Meaning, then, is never fixed or stable, whatever the intention of the author of a text. For Derrida, language is a system of relations that are dynamic, in that all meanings we ascribe to the world are dependent not only on what we believe to be present but also on what is absent. Thus, any act of interpretation must refer not only to what the author of a text intends, but also to what is absent from his or her intention. This insight leads, once again, to Derrida’s further rejection of the idea of the definitive authority of the intentional agent or subject. The subject is decentred; it is conceived as the outcome of relations of différance. As author of its own biography, the subject thus becomes the ideological fiction of modernity and its logocentric philosophy, one that depends upon the formation of hierarchical dualisms, which repress and deny the presence of the absent ‘other’. No meaning can, therefore, ever be definitive, but is merely an outcome of a particular interpretation.
According to the passage, Derrida believes that:
To Derrida, ‘logocentrism’ does not imply:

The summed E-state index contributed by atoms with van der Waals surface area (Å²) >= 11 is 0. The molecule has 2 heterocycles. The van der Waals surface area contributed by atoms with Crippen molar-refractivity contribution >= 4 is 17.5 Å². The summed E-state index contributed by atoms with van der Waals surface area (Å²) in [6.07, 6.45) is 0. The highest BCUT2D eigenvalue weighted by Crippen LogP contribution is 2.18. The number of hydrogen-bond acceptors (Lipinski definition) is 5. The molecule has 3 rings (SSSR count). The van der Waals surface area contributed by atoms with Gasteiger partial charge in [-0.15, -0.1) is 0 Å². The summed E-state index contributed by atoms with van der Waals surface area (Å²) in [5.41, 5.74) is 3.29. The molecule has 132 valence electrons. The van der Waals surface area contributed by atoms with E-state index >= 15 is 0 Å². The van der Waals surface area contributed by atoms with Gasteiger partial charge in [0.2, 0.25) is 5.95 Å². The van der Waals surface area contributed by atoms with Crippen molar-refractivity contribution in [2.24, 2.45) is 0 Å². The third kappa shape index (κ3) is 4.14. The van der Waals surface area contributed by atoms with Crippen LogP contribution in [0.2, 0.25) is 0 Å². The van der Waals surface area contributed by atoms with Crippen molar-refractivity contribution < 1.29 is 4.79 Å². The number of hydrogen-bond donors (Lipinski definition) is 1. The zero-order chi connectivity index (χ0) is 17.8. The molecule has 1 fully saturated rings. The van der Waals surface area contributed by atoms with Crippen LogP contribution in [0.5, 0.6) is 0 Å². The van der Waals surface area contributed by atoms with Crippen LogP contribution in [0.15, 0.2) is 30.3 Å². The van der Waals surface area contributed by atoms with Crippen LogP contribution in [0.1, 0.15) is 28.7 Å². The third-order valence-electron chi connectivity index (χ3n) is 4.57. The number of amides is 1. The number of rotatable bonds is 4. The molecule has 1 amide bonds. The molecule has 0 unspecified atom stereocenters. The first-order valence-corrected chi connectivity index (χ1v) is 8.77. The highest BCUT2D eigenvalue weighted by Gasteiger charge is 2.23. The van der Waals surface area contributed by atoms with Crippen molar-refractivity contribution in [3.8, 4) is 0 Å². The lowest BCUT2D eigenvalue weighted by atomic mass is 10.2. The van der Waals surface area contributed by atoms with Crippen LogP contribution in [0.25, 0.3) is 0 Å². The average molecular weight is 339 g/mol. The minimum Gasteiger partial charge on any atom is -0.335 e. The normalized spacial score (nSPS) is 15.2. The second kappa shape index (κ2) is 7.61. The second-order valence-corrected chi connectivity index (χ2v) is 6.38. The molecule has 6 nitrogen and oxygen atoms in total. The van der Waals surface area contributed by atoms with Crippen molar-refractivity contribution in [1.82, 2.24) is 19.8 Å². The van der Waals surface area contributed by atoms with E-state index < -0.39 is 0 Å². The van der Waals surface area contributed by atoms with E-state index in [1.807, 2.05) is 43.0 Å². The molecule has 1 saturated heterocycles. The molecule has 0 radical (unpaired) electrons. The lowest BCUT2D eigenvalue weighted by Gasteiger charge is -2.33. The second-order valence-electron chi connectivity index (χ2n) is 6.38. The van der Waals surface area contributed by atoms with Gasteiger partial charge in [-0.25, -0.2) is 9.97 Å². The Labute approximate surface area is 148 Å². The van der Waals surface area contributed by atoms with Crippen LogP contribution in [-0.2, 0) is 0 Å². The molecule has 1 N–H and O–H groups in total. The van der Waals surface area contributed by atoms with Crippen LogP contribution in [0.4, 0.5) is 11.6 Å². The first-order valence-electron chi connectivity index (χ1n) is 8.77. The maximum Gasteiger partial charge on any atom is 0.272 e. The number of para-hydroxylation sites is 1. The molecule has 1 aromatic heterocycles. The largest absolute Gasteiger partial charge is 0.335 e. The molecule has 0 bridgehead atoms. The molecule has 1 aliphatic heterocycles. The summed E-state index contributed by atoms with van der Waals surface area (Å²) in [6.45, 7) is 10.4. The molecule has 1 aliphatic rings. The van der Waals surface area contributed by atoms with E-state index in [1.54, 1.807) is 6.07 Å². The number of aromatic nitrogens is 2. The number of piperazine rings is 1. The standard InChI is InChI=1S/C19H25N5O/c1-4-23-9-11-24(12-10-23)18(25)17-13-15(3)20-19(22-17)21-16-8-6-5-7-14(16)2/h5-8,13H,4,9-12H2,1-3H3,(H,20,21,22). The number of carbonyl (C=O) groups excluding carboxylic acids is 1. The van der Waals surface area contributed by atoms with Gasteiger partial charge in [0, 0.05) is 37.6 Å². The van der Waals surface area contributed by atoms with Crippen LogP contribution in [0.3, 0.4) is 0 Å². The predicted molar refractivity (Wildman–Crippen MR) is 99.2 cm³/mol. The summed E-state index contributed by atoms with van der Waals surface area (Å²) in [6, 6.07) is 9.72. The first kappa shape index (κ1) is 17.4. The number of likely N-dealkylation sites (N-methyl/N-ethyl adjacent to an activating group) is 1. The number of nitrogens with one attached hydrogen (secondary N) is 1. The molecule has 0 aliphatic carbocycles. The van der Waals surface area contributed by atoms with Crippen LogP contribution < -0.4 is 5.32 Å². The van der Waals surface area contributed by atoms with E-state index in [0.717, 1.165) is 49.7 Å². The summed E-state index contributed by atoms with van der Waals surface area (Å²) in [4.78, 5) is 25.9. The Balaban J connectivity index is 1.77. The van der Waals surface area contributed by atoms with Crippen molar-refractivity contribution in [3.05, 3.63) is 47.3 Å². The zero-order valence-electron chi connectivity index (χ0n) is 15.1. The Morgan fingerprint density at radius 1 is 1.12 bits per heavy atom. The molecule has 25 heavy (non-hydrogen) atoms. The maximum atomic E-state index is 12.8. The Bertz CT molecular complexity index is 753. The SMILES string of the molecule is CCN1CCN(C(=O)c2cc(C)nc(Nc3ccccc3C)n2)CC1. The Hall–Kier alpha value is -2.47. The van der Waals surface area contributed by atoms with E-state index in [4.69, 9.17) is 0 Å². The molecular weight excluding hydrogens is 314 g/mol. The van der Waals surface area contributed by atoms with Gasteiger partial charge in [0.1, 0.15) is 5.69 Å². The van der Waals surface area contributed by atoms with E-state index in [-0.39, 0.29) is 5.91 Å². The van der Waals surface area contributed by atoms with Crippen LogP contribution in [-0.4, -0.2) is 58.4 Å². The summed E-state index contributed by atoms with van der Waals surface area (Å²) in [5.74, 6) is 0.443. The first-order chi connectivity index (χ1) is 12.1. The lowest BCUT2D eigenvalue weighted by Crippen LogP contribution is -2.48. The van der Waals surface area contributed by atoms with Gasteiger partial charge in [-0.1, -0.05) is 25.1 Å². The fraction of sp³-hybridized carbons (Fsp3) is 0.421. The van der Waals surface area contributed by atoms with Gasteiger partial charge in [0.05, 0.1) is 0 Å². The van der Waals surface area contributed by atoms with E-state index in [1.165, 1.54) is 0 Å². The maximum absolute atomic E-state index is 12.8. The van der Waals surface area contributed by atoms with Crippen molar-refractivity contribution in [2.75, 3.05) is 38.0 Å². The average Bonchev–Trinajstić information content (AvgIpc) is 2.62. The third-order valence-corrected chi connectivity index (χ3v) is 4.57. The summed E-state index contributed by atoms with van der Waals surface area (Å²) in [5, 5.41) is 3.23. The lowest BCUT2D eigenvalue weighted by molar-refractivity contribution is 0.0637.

According to the passage, Derrida believes that the system of binary opposition
Derrida rejects the idea of ‘definitive authority of the subject’ because
For the following questions answer them individually
From the given options, choose the one that completes the paragraph in the most appropriate way.
The audiences for crosswords and sudoku, understandably, overlap greatly, but there are differences, too. A crossword attracts a more literary person, while sudoku appeals to a keenly logical mind. Some crossword enthusiasts turn up their noses at sudoku because they feel it lacks depth. A good crossword requires vocabulary, knowledge, mental flexibility and sometimes even a sense of humor to complete. It touches numerous areas of life and provides an "Aha!" or two along the way. _____
From the given options, choose the one that completes the paragraph in the most appropriate way.
Most firms consider expert individuals to be too elitist, temperamental, egocentric, and difficult to work with. Force such people to collaborate on a high-stakes project and they just might come to fisticuffs. Even the very notion of managing such a group seems unimaginable. So most organizations fall into default mode, setting up project teams of people who get along nicely. ______